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  • Writer's pictureEmma Jackson

Rolling and your Baby's Sleep

Rolling is a very exciting and expected milestone for your baby!

Rolling typically emerges around 4-6 months, which is a super exciting time for sleep in general because of all of the other fantastic neurological changes that are finally happening to make things like sleeping through the night and predictable naps a realistic thing!

Learn more about how to maximize on your baby’s exciting new sleep developments during the four month sleep transition.

For SO MANY PARENTS, rolling is also terrifying.

You have worked so hard to practice safe sleep habits and now it looks like your baby is just smashing their little face into their mattress over and over and over again, or maybe they’re rolling to their belly but then having a hard time rolling back. If you are scared, you are not alone.

Thankfully, you don’t really have to be scared at all. Rather, I encourage you to be excited about this milestone and follow these four tips:


Continue to practice safe sleep with your baby sleeping in a consistent safe sleep space. This means an empty crib or packnplay with a properly fitted sheet. A baby who is rolling needs more space than a bassinet can provide.


Ensure their sleepwear allows their arms to be free! The last thing we want to do for a baby who is learning new motor skills is to restrict their mobility in any way within their safe sleep space. Time to pack away the swaddles and dress your baby in a sleep sack or wearable blanket. There are so many sleep sack options, and my best advice is for it to be temperature appropriate to avoid overheating and fitted well to minimize tangles. Otherwise, my favorite is the most affordable option :)


Offer plenty of daytime rolling practice. Make sure to offer extra floor time for your baby so they can really master this new skill. It’s going to be a long transition if they are only practicing with minimal floor time. You can even act as their rolling coach and facilitate rolling practice by holding an exciting toy just overhead. Mostly though, just give them a safe space to experiment with their body and practice so they are better able to roll successfully at night.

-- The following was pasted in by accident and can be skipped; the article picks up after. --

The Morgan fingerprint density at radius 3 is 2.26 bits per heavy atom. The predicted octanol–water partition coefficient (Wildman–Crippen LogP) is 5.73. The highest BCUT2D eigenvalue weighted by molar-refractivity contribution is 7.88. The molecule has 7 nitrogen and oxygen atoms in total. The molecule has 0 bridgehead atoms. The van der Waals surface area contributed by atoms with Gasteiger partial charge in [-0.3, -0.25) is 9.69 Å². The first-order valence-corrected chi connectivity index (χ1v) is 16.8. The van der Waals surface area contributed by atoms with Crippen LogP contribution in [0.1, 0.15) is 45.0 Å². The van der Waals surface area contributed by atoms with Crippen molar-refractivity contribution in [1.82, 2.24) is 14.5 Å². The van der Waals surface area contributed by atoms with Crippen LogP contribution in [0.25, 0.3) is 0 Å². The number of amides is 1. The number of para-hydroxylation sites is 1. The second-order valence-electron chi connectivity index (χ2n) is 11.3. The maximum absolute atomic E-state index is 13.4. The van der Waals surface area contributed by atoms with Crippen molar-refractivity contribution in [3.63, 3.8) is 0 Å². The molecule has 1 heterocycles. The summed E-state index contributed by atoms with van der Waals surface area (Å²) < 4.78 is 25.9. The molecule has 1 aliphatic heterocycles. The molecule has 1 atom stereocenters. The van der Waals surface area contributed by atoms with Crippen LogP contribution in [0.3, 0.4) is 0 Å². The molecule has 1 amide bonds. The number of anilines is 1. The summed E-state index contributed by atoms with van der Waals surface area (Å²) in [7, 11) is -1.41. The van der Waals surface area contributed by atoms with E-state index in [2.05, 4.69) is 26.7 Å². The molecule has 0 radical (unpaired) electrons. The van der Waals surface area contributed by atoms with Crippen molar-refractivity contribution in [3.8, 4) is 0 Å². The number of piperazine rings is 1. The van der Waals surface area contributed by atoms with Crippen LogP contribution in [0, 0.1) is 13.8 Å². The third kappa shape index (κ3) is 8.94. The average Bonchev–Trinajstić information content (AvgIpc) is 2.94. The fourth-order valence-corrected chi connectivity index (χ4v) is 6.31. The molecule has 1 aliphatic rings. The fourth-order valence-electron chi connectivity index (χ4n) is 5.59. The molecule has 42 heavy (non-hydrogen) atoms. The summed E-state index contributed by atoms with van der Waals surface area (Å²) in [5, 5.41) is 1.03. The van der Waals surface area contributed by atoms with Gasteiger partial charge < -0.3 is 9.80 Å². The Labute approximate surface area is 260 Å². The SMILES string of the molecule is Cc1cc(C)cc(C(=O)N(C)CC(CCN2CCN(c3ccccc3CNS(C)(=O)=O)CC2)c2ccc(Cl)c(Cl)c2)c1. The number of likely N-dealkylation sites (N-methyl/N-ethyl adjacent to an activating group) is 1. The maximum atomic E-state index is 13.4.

Stay calm. Practicing safe sleep also means placing your baby down to sleep on their back for the first 12 months. Once they are able to roll onto their side or stomach, it is absolutely safe to allow them to stay and put the monitor down. Many babies are most comfortable sleeping on their bellies and it is finally safe to allow them to stay in this position if they get there all by themselves. If your baby is struggling after they roll on their belly? It’s OK to give them a chance to figure out how to roll back. It’s also OK to give them an assist. There is going to be a period where they are still learning, and lending a hand is totally fine. Just make sure to keep offering plenty of daytime floor time so they are able to work on mastering the skill so they won’d be needing that assist for too long.

Learning to roll is an exciting milestone, but it takes time to practice in order to master any new skill. Continue to practice safe sleep, dress your baby with arms free, offer plenty of daytime rolling practice, and know that your baby is safe to sleep on their stomachs once they are able to get there independently. Once the skill of rolling in both directions is mastered, sleep should improve too! This is why you should be excited!

If you’re interested in learning more about setting your baby up with a healthy sleep foundation, read about the top 5 healthy sleep habits for babies, toddler, and preschoolers.

And if you’d rather work with me one on one to create a comprehensive sleep plan for your individual baby with daily support along the way, schedule a free 15 minute discovery call to get started.

Happy sleeping!

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